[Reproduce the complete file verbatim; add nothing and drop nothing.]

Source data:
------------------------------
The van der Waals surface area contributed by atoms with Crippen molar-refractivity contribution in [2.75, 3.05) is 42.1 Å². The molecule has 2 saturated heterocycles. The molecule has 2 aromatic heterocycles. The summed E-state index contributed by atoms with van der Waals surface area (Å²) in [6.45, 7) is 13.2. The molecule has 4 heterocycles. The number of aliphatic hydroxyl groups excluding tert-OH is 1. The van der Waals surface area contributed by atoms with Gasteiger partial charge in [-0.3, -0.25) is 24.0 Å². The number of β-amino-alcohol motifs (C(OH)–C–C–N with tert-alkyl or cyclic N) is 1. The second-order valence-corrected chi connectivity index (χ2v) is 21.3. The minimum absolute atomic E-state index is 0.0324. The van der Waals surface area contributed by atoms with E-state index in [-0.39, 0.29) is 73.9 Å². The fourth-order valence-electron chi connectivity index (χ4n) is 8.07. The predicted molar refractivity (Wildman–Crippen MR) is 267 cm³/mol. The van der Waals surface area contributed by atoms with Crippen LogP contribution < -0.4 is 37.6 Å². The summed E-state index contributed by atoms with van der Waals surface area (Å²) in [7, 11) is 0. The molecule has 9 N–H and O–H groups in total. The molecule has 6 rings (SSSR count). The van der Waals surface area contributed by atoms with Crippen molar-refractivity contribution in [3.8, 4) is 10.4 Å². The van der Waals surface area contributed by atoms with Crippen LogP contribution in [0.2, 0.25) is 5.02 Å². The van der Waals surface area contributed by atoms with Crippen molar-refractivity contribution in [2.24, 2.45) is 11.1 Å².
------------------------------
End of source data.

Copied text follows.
The van der Waals surface area contributed by atoms with Crippen molar-refractivity contribution in [2.75, 3.05) is 42.1 Å². The molecule has 2 saturated heterocycles. The molecule has 2 aromatic heterocycles. The summed E-state index contributed by atoms with van der Waals surface area (Å²) in [6.45, 7) is 13.2. The molecule has 4 heterocycles. The number of aliphatic hydroxyl groups excluding tert-OH is 1. The van der Waals surface area contributed by atoms with Gasteiger partial charge in [-0.3, -0.25) is 24.0 Å². The number of β-amino-alcohol motifs (C(OH)–C–C–N with tert-alkyl or cyclic N) is 1. The second-order valence-corrected chi connectivity index (χ2v) is 21.3. The minimum absolute atomic E-state index is 0.0324. The van der Waals surface area contributed by atoms with E-state index in [-0.39, 0.29) is 73.9 Å². The fourth-order valence-electron chi connectivity index (χ4n) is 8.07. The predicted molar refractivity (Wildman–Crippen MR) is 267 cm³/mol. The van der Waals surface area contributed by atoms with Crippen LogP contribution < -0.4 is 37.6 Å². The summed E-state index contributed by atoms with van der Waals surface area (Å²) in [7, 11) is 0. The molecule has 9 N–H and O–H groups in total. The molecule has 6 rings (SSSR count). The van der Waals surface area contributed by atoms with Crippen molar-refractivity contribution in [3.8, 4) is 10.4 Å². The van der Waals surface area contributed by atoms with Crippen LogP contribution in [0.2, 0.25) is 5.02 Å². The van der Waals surface area contributed by atoms with Crippen molar-refractivity contribution in [2.24, 2.45) is 11.1 Å².